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Rising tide

FM professionals are looking to technology to address a rising tide of water costs – as well as performance, sustainability and hygiene concerns. Propelair CEO Garry Moore reports

Toilet flushing is a huge drain – literally – on water resources, accounting for up to 90 per cent of water consumption in some commercial buildings.

Waking up to the scale of the problem has taken years, partly due to a lack of breakthrough bathroom technologies. But economic reality can’t be ignored forever, and water rates have been rising above inflation for more than a decade.

Now business owners and public-sector finance chiefs are seeking strategies to stop pouring money down the plughole – and are looking for savings as the water industry prepares for its biggest shake-up for years.


Redbridge – Lynton House

From April 2017, all businesses, public-sector organisations, charitable and not-for-profit groups can choose their water and sewerage supplier – whatever the size of the enterprise. A revised water supply licensing regime will boost competition and lower barriers to entry by allowing all non-domestic customers in England to choose their supplier.

A major weapon in facilities managers’ armoury is our UK-designed and manufactured, high-performance toilet, which uses a 1.5-litre flush compared to the traditional nine litres.

Ending the ‘one size fits all’ approach, the Water Act 2014 will enable firms and public bodies to negotiate terms to suit their needs – on customer service, sustainability, efficiency advice and price.

Currently, only customers consuming more than five million litres a year in England can switch supplier. Wales will retain its 5 million litre threshold but Scotland has had full retail competition for non-household customers since 2008.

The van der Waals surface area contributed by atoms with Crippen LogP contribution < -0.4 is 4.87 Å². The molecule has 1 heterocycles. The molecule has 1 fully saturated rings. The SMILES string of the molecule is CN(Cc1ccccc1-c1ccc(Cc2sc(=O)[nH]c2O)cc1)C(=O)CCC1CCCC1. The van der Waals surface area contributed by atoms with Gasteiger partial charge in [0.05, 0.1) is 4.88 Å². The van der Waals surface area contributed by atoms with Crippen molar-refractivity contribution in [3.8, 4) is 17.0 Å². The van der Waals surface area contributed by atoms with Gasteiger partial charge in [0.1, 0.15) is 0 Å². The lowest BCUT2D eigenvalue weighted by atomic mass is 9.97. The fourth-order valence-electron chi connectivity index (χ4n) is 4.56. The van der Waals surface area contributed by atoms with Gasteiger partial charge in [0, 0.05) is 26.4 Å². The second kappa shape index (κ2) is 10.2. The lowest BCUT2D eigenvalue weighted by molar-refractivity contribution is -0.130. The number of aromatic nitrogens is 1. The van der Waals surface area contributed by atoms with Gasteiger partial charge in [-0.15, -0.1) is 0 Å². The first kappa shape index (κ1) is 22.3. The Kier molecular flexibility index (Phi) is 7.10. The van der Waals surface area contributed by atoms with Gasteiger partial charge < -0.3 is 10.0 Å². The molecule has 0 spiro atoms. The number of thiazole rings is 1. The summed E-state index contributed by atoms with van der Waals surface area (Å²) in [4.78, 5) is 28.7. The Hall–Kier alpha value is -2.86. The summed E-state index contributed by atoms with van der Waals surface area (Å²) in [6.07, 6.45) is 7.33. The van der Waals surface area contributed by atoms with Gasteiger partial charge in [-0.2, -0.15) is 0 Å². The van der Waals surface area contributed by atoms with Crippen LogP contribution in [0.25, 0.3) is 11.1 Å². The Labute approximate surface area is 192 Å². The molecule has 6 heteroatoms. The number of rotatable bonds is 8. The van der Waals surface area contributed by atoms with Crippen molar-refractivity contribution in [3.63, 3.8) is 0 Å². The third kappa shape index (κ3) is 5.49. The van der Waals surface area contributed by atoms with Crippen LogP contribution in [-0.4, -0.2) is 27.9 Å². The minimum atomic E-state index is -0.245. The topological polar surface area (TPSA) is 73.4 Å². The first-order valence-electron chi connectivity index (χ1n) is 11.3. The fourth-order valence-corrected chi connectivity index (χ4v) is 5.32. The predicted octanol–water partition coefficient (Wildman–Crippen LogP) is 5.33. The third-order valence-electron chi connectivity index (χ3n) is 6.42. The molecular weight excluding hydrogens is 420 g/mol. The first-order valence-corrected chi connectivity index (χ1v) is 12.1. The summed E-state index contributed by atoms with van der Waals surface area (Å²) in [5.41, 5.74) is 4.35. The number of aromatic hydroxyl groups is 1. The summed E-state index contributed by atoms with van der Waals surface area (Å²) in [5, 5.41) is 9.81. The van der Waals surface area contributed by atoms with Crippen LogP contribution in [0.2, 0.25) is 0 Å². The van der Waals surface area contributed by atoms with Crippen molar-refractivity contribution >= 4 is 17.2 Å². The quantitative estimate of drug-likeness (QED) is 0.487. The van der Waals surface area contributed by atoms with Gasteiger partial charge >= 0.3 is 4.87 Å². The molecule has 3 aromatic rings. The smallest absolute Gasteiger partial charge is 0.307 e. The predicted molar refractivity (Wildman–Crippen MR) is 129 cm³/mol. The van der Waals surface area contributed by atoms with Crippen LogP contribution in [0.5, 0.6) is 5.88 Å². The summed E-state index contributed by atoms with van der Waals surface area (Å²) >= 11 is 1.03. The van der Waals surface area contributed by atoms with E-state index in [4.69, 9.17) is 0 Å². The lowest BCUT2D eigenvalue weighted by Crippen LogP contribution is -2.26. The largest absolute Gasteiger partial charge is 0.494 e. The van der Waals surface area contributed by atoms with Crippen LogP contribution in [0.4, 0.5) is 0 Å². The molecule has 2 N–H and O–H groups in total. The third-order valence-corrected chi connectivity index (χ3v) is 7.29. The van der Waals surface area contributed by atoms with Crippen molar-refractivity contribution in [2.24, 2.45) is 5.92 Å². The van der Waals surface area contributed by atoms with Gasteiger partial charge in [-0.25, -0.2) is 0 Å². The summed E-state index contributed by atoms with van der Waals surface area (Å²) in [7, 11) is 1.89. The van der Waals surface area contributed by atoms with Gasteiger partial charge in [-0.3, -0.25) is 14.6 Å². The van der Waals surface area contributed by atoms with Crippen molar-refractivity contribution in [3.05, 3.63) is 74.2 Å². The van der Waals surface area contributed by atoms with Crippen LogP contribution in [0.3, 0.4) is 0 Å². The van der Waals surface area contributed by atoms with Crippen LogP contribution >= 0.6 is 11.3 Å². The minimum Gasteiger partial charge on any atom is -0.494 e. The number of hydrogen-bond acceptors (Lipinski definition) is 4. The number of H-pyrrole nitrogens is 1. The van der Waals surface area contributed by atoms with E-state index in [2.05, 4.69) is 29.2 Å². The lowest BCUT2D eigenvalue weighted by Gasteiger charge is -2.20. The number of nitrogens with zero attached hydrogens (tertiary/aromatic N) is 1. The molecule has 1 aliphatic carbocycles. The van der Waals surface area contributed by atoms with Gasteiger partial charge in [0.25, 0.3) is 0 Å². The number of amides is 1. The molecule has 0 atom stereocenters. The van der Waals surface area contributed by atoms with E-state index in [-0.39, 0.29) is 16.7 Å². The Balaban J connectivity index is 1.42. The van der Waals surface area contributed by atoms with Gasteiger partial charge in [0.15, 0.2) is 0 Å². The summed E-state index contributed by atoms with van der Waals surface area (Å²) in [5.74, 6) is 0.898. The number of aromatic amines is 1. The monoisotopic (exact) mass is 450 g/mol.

Past examples of utility liberalisation suggest we’ll see downward price pressure along with new entrants and likely eventual consolidation.

The government is also targeting environmental behaviours. “It is hoped that opening up the market to competition will lead to innovation from new appointees, e.g. increased grey water recycling and greater engagement with customers about efficient water consumption,” said a note by the law firm Pinsent Masons.

But while the prospect of increased competition is welcome, there’s little argument about the likely long-term price trend. A 2013 study by Unison and the New Policy Institute found water bills had risen by 64 per cent in the previous 10 years compared with a 28 per cent increase in average earnings.

Upward price pressure will continue, says Green Alliance. The environmental think tank argues that to satisfy rising demand, new investment will be required, particularly in southeast England.

From 2015 to 2020, water companies in England and Wales will invest £44 billion in customer services, according to the industry regulator Ofwat, including £3.5 billion on protecting the environment.

Scarcity is already a problem, with all but one company region in England and Wales currently classed by the Environment Agency as water-stressed, says Green Alliance in its paper, Cutting the cost of water: The case for improving water efficiency in the UK.